Director: Harald Zwart
Cast: Thomas Gullestad, Jonathan Rhys Meyers
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When is a WWII thriller not a WWII thriller? When it’s trying to be The Revenant. That’s the strange Venn diagram that The 12th Man tries to draw. The drama charts the aftermath of Operation Martin Red, an unsuccessful strike by a dozen Norwegian resistance fighters against their Nazi occupiers. When a German boat wipes out their ship, though, and 11 of them are arrested and killed, the sole survivor – Jan Baalsrud (Thomas Gullestad) – finds himself trying to flee to safety.
The result is an unexpected telling of real historical events, one that sits between The Great Escape and 127 Hours, The Pianist and All Is Lost. Because whenever Jan isn’t trying to evade capture by the German forces, he’s busy seeing off an equally harsh assault by mother nature, which throws everything at him, from snow and wind to frostbite. The fact that he starts out with a gruesome injury to his toes is only the beginning.
His cautious, painful edging towards the freedom of the border spanned two months, and you feel every day of them – not only because of the chapter headings counting down the calendar entries, but also because of the hefty 125-minute runtime. That’s both the movie’s strength and weakness, as it quietly, understatedly mounts an epic of personal resilience that stands as a national symbol, but also commits so wholeheartedly to the grim intensity of Jan’s journey that it occasionally becomes a bit of a slog.
Thomas Gullestad, also a TV presenter and musician, is fantastic as Baalsrud, undergoing the kind of physical transformation that won Leonardo DiCaprio an Oscar, but while shouldering the added burden of an entire country’s hope. Gullestad’s vulnerable, brave painful performing will have you wincing more than once, as he limps along through each new hardship, staring like a madman who barely knows what day it is. He’s positioned as the polar opposite of Kurt Stage (Jonathan Rhys Meyers), the Gestapo chief determinedly on his tail. Meyers, who learned German for the role, brings a suitably simmering rage to the part of the vaguely impotent officer; he only briefly lets his anger bubble to the surface when it could have been boiling over into melodrama for two hours (it’s testament to Meyers’ performance that Kurt’s villainous facial scar feels unnecessary).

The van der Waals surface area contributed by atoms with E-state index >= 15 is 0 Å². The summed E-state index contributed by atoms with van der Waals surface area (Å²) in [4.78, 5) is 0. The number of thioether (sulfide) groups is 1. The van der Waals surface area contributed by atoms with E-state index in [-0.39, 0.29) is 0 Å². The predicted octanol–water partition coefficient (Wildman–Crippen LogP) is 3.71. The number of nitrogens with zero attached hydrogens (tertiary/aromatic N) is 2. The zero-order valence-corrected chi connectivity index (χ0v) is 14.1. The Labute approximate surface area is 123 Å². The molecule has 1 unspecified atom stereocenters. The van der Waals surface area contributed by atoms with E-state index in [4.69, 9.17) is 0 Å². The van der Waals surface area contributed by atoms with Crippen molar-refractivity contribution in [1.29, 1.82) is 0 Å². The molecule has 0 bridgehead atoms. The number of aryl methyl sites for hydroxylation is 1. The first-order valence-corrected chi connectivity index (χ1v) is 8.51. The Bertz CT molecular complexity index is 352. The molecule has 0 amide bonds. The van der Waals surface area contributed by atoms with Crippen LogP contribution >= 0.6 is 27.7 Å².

But there’s no guarantee that Norway’s wintry landscape won’t finish Jan off before Kurt can get his hands on him, and director Harald Zwart (who also helmed the remake of The Karate Kid) does a cracking job of capturing the beauty of this chilling countryside crucible. The intentionally laborious pacing, though, leaves the middle act of the film sagging slightly, despite an impressively vivid flourish of a gangrene-tinged nightmare. It’s telling, perhaps, that the second half of the film introduces flashbacks to the opening mission-gone-awry, which bring a welcome extra dose of action to the screen.
There’s a stirring undercurrent of pride and solidarity, though, that crescendoes throughout, as screenwriter Petter Skavlan, who previously penned the fantastic Kon-Tiki, finds heroism not only in one man’s fight for survival, but also in the way that the locals around him pluck up the courage to help – in one nicely observed touch, a cake on Norwegian Constitution Day (17th May) has every ingredient sourced from a different neighbour, each one an act of tiny defiance. It’s through their collaboration that Jan become “Den 12. Mann”, a legend of morale and courage. The myth wraps up suddenly with a rushed burst of reindeer-related spectacle, but that only highlights the unusual nature of this true story, one that leaves The 12th Man in a limbo that defies easy categorisation. Leave those expectations at the door, though, and there are rousing depths beneath this long ordeal; it’s strange territory to explore, but no less compelling.